I got mildly smirked at by a couple of other DI members for suggesting that ASIC has made "mistakes" by accrediting these schools. Rightly so. What was I thinking? Other (non-Axact linked) have acquired ASIC accreditation and gone on to failure or non-tsater status - e.g. Excel College. We have a long thread on that one. Since California (BPPE) passed its accredit-or-die legislation , some schools have wrapped themselves in ASIC to avoid the axe. Doesn't seem to be working - RECOGNIZED accreditation only, says the State.
You yourself have said, in another post that ASIC is a "gray area." I think that's delusional, unless you consider meaningless and unrecognized (neither RA nor NA) - or worse, i.e. seal of approval for Axact schools, to be the new gray.
If you must recommend unrecognized accreditation (not a good idea EVER, as I see it) maybe you might think of ACI. Just as meaningful but cheaper, from what I hear. Here's a recent ACI thread -started by the owner.
"non-tsater status" = sorry, I meant non-starter status. And as to ASIC not conferring degree granting authority - no accreditation does that - not its job. But I have seen unscrupulous schools nudge and wink their way into making prospects believe that their unrecognized accreditation -whatever the brand - does exactly that. I can't blame ASIC for what any school does - but that fact doesn't help any.
I don't know who is a "real expert" here and who isn't (or what that has to do with anything) and I'm really not concerned with it because that's subjective and I have my own professional experience to draw from and I'm quite confident in that expertise as I should be after years of working for it. My suggestion was partly tongue-in-cheek anyway. We're all well aware that ASIC has no standing in the United States, but that's beside the point. The point I was making is that if they can't get past the low standards of ASIC then they might as well pack up and head for the hills. I have no issues with a startup using them as a starting point as they do have SOME standards and they do boot schools from time to time, despite their past blunders (like the Axact situation which they did correct). I think ACI would be a worse choice because unlike ASIC I don't get the impression that ACI's intent was to ever do any good besides making money by picking up where a previous fraud left off. At least ASIC was started on good intent in cooperation with the UK Government and has made some efforts to improve in the past few years.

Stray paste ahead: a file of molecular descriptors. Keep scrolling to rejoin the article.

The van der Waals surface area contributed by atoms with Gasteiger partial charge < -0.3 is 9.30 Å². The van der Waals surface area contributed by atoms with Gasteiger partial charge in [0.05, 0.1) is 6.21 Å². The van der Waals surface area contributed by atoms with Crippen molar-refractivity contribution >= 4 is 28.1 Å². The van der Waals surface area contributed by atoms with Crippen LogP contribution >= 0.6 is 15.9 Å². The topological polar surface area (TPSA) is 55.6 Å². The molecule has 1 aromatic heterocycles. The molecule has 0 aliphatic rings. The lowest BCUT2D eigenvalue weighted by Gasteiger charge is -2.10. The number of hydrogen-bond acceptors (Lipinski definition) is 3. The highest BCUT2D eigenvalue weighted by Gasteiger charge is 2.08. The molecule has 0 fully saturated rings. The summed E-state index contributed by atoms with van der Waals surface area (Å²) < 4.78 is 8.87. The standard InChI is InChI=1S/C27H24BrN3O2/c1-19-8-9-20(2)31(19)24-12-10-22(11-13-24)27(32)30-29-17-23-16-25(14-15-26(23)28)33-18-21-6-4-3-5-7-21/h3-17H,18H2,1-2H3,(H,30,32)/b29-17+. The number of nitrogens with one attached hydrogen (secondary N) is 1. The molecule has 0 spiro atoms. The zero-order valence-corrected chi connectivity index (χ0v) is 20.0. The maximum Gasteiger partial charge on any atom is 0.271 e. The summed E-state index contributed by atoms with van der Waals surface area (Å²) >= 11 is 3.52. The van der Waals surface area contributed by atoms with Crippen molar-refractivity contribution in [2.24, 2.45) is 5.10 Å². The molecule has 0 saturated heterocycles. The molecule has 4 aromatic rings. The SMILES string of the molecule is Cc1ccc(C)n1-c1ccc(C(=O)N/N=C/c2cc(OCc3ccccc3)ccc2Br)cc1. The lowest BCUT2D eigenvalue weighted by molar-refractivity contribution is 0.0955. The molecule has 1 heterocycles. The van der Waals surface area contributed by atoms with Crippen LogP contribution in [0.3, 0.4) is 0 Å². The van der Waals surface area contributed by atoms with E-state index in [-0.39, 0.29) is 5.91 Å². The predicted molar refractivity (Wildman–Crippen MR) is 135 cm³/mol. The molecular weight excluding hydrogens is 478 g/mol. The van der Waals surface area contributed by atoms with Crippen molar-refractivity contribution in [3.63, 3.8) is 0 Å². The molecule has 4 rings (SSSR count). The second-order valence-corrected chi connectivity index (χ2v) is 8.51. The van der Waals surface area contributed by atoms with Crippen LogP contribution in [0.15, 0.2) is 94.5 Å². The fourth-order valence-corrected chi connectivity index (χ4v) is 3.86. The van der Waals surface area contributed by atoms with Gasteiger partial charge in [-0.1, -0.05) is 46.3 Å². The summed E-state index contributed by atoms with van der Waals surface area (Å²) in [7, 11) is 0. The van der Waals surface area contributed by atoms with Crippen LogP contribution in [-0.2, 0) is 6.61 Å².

The one thing that does concern me at times about this forum is how unforgiving some can be toward schools and accreditors outside the regionally accredited non-profit realm to the point that issues outside that arena are sometimes magnified in ways that aren't entirely fair and balanced.
That's kind of what I was getting at from the American side, because it appears that they are desiring to gain within the American market. The name is an issue for this market by itself, but then you throw in the fact that it's a group of letters with no meaning and Americans will almost certainly scratch their heads about it and become suspicious when they find out that it doesn't mean anything.
I look at the school from the graduate point of view. The utility of the final product .